The most commonly asked questions about the system BIOS and its relationship to hard drives. The following will provide you with basic information beginning with the definition of a BIOS, to identifying key features found in various BIOS’s. The purpose of this document is to aid you in solving minor difficulties you may be currently experiencing.
1. What is Logical Block Addressing (LBA)?
LBA is a mathematical scheme for addressing sectors, beginning at cylinder 0, head 0 and sector 1, which is equal to LBA 1. This scheme linearly maps the drive until the final physical sector is reached. LBA is efficient because it reduces some system overhead by not having to convert the operating system’s LBA to the BIOS CHS and then back to drive LBA.
2. What is CHS?
CHS stands for Cylinders, Heads and Sectors, this is the conventional means for BIOS to communicate to the drive. CHS has a limitation of 1,024 cylinders, 16 heads and 63 sectors per track resulting in a maximum capacity of 504 MB.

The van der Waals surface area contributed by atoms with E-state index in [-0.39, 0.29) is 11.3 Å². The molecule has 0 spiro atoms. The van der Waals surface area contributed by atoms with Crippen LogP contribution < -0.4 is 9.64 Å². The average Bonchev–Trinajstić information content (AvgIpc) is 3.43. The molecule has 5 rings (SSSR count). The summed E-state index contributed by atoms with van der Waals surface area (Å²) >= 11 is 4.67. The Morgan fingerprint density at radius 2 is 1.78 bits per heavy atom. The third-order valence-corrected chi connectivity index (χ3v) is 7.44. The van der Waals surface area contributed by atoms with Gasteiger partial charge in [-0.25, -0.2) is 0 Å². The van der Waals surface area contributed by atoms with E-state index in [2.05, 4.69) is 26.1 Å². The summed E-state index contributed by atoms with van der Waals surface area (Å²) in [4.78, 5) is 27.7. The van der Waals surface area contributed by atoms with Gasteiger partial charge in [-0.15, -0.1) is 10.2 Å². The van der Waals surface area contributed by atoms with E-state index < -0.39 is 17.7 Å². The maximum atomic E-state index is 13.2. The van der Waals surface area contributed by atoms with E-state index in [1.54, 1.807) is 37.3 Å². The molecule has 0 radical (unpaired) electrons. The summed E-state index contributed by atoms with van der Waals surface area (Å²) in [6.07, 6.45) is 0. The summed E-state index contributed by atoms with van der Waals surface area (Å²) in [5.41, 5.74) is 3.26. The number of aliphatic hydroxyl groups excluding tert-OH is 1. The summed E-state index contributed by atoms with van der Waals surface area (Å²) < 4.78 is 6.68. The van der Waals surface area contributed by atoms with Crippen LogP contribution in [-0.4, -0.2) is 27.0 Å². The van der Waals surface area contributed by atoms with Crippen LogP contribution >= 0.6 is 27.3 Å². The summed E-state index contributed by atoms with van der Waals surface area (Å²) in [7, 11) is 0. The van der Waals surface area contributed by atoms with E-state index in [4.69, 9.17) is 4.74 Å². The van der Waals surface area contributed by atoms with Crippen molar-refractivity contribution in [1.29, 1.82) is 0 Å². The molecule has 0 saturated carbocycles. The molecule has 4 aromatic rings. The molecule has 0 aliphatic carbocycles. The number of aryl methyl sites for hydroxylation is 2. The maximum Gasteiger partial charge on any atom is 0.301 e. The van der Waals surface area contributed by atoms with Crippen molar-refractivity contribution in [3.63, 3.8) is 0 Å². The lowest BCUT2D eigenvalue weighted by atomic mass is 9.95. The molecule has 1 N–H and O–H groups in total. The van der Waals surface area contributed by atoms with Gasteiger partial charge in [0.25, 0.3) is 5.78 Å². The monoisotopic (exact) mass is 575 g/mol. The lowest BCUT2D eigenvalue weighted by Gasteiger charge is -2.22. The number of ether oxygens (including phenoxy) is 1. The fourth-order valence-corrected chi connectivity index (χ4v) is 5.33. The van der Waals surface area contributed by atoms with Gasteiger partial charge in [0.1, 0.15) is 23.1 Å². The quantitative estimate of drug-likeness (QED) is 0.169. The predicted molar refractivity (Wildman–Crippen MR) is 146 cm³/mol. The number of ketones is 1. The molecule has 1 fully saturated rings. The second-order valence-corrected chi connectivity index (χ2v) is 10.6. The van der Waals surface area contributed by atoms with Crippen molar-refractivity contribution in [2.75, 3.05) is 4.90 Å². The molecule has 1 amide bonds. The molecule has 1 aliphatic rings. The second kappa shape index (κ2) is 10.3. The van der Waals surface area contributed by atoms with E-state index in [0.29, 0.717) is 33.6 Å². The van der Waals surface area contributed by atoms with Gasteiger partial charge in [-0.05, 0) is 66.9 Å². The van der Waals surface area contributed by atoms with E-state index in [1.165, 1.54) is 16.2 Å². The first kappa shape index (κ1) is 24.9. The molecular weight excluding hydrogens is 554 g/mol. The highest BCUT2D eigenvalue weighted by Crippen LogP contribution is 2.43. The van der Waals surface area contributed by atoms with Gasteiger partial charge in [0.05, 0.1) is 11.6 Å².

3. What is the difference between Normal, LBA or Large mode?
Normal mode is the standard BIOS translation scheme. This mode does not support drives greater than 504 MB. Large mode is a generic translation scheme used by some BIOS’s to access drives up to 1 GB. Logical Block Addressing (LBA) mode is a more advanced method of translation than Large mode. LBA mode is a somewhat faster and can see drives up to 8 GB.
4. What if the BIOS does not support the full capacity of the drive?
There are three possible answers to this question:
- Upgrade the BIOS for the computers motherboard or replace the motherboard.
- Add an Enhanced IDE card that has its own BIOS that provides support for large hard drives.
- Install a translation software product such as Maxtor’s MaxBlast software, they’re latest version is 9.06M.